The critical point is that while the function ontology references some term in its definition, the exact semantics of that term are not specified. These semantics are at the option of the downstream user of function ontology; in use-three, we have decided to fully specify these semantics. But we could have imported a totally different upper ontology had we chosen, either using the same identifiers, or through a bridge ontology making judicious use of equivalent/sameAs declarations. In short, the semantics has become late binding.
We can use this technique to improve on MIREOT. Instead of importing our derived ontology, we can now use connection points instead. The karyotype ontology can reference the NCBI taxonomy, and leave the end user to choose the semantics they need; if the user wants the whole taxonomy, and is prepared to deal with the reasoning speed, then have this option. This choice can even be made contextually; for example, an OWL import could be added on a continuous integration platform (http://www.russet.org.uk/blog/2324) when reasoning time is less important, but not during development or interactive testing.
While the idea of connection points seems sound, it has some difficulties; one obvious problem is that the developer of an ontology must choose the modules, with connection points for themselves. We plan to test this using SIO; we have already been working on a tawnyified version of this, to enable investigation of pattern-driven ontology development. We will build on this work by attempting to modularise the ontology, with connection points between them.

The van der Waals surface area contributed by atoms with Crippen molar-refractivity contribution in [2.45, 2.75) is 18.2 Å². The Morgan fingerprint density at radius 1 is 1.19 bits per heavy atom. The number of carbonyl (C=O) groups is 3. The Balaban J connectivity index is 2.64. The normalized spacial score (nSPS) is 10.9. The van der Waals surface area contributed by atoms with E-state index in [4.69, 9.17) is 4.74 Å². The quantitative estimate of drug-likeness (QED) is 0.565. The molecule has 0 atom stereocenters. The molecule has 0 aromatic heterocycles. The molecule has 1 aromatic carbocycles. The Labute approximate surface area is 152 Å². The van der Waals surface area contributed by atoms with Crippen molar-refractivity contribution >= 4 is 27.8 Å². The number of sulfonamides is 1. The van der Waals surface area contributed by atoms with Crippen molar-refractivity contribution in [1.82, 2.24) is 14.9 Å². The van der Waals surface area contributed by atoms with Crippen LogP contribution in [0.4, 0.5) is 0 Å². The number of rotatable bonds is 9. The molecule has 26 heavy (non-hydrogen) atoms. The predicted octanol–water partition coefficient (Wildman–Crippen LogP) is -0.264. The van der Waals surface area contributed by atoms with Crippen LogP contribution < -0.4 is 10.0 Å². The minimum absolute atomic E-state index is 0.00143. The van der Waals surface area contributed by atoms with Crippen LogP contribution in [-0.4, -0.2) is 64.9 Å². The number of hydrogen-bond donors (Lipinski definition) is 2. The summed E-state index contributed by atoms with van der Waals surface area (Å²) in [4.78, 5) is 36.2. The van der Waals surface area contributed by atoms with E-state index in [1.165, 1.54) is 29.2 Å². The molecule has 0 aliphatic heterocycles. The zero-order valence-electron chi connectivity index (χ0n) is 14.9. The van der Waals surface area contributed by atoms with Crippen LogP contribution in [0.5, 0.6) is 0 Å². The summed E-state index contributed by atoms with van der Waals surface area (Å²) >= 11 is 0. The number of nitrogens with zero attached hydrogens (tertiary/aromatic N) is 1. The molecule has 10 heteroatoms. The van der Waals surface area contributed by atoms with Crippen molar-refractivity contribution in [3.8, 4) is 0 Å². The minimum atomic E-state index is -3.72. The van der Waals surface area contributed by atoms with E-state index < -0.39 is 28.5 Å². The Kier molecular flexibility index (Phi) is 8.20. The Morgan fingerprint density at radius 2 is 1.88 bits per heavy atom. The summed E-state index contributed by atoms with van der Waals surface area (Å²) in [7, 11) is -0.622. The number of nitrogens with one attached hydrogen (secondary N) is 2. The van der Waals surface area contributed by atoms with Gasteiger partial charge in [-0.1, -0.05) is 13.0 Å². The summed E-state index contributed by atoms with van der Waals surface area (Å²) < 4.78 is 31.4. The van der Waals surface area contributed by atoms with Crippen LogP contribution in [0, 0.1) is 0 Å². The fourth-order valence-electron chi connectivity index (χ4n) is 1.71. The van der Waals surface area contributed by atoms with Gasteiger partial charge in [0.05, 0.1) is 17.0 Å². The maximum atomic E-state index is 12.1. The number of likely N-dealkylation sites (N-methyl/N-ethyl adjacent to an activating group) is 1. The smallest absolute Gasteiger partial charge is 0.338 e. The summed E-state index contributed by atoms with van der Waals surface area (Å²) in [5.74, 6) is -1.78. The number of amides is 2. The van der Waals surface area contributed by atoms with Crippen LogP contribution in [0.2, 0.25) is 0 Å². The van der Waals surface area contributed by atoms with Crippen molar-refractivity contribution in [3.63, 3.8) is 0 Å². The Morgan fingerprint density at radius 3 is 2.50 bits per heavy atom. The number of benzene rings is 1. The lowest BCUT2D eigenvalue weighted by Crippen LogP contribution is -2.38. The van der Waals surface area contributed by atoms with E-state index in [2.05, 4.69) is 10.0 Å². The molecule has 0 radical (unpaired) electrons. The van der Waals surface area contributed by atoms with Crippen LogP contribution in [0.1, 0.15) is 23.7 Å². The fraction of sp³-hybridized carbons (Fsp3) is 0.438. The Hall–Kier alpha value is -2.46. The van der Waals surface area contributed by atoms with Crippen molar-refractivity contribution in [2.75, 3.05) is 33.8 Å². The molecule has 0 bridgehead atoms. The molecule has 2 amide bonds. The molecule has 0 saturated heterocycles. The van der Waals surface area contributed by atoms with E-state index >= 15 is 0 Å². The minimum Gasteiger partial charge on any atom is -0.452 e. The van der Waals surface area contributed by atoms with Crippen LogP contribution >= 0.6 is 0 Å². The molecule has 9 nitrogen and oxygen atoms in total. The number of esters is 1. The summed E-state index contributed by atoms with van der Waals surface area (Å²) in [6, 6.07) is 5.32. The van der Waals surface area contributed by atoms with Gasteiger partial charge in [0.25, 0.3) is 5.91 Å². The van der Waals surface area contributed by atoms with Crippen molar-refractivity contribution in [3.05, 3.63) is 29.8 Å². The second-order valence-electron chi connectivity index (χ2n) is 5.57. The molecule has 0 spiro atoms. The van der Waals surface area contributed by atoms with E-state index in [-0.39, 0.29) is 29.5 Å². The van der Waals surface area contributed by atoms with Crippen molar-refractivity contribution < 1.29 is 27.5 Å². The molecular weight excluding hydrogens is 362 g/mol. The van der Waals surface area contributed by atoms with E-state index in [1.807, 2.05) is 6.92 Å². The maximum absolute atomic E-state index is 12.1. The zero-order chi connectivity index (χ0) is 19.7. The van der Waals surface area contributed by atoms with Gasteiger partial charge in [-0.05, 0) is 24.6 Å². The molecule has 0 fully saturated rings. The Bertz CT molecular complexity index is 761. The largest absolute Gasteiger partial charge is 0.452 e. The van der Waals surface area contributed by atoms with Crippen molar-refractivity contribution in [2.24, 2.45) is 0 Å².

Currently, the use of this form of connection points adds some load to the downstream ontology developer. It would be relatively easy for a developer to build an ontology like use-one or use-two above by mistake, accidentally forgetting to add an OWL import. Originally, when I built tawny, I wanted to automate this process — a Clojure import would mean an OWL import, but decided against it; obviously this was a good thing as it allows the use of connection points. I think we can work around this by adding formal support for connection points, so that for example, the function ontology can declare that nProcess needs to be defined somewhere, and to issue warnings if it it is not.
In this post, I have addressed the problem of ontology modularity and described the use of connection points, enabling a form of late binding. In essence, we achieve this by building on OWLs web nature — shared identifiers do not presuppose shared semantics, in different ontologies. While further investigation is needed, this could change the nature of ontology engineering, allowing a more modular, more scalable and more pragmatic form of development.
Thanks to Allyson Lister and James Malone for reviewing this article.